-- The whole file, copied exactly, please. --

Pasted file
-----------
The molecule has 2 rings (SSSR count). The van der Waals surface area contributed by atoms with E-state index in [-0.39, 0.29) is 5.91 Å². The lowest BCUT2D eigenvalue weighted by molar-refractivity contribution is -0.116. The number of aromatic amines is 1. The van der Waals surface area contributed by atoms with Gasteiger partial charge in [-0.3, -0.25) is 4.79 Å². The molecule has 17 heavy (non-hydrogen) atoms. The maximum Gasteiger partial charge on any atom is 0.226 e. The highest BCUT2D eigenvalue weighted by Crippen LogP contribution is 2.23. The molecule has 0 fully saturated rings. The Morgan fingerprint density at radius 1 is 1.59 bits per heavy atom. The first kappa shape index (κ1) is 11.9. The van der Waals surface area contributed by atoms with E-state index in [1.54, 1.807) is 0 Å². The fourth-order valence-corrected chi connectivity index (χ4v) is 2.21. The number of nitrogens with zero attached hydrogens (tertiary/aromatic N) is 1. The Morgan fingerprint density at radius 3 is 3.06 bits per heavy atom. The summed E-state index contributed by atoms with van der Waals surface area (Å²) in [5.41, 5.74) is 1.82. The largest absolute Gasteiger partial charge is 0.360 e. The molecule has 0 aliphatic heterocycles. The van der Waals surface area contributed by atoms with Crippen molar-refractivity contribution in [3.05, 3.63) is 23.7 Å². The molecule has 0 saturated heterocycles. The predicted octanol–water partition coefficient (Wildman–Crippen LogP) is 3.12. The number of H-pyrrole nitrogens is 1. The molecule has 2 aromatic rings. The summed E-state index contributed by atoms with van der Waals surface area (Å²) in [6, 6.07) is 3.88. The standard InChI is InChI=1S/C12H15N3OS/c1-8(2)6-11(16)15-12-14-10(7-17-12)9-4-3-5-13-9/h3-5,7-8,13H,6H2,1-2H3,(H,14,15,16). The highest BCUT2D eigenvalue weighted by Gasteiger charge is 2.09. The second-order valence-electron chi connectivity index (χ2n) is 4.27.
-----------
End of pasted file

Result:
The molecule has 2 rings (SSSR count). The van der Waals surface area contributed by atoms with E-state index in [-0.39, 0.29) is 5.91 Å². The lowest BCUT2D eigenvalue weighted by molar-refractivity contribution is -0.116. The number of aromatic amines is 1. The van der Waals surface area contributed by atoms with Gasteiger partial charge in [-0.3, -0.25) is 4.79 Å². The molecule has 17 heavy (non-hydrogen) atoms. The maximum Gasteiger partial charge on any atom is 0.226 e. The highest BCUT2D eigenvalue weighted by Crippen LogP contribution is 2.23. The molecule has 0 fully saturated rings. The Morgan fingerprint density at radius 1 is 1.59 bits per heavy atom. The first kappa shape index (κ1) is 11.9. The van der Waals surface area contributed by atoms with E-state index in [1.54, 1.807) is 0 Å². The fourth-order valence-corrected chi connectivity index (χ4v) is 2.21. The number of nitrogens with zero attached hydrogens (tertiary/aromatic N) is 1. The Morgan fingerprint density at radius 3 is 3.06 bits per heavy atom. The summed E-state index contributed by atoms with van der Waals surface area (Å²) in [5.41, 5.74) is 1.82. The largest absolute Gasteiger partial charge is 0.360 e. The molecule has 0 aliphatic heterocycles. The van der Waals surface area contributed by atoms with Crippen molar-refractivity contribution in [3.05, 3.63) is 23.7 Å². The molecule has 0 saturated heterocycles. The predicted octanol–water partition coefficient (Wildman–Crippen LogP) is 3.12. The number of H-pyrrole nitrogens is 1. The molecule has 2 aromatic rings. The summed E-state index contributed by atoms with van der Waals surface area (Å²) in [6, 6.07) is 3.88. The standard InChI is InChI=1S/C12H15N3OS/c1-8(2)6-11(16)15-12-14-10(7-17-12)9-4-3-5-13-9/h3-5,7-8,13H,6H2,1-2H3,(H,14,15,16). The highest BCUT2D eigenvalue weighted by Gasteiger charge is 2.09. The second-order valence-electron chi connectivity index (χ2n) is 4.27.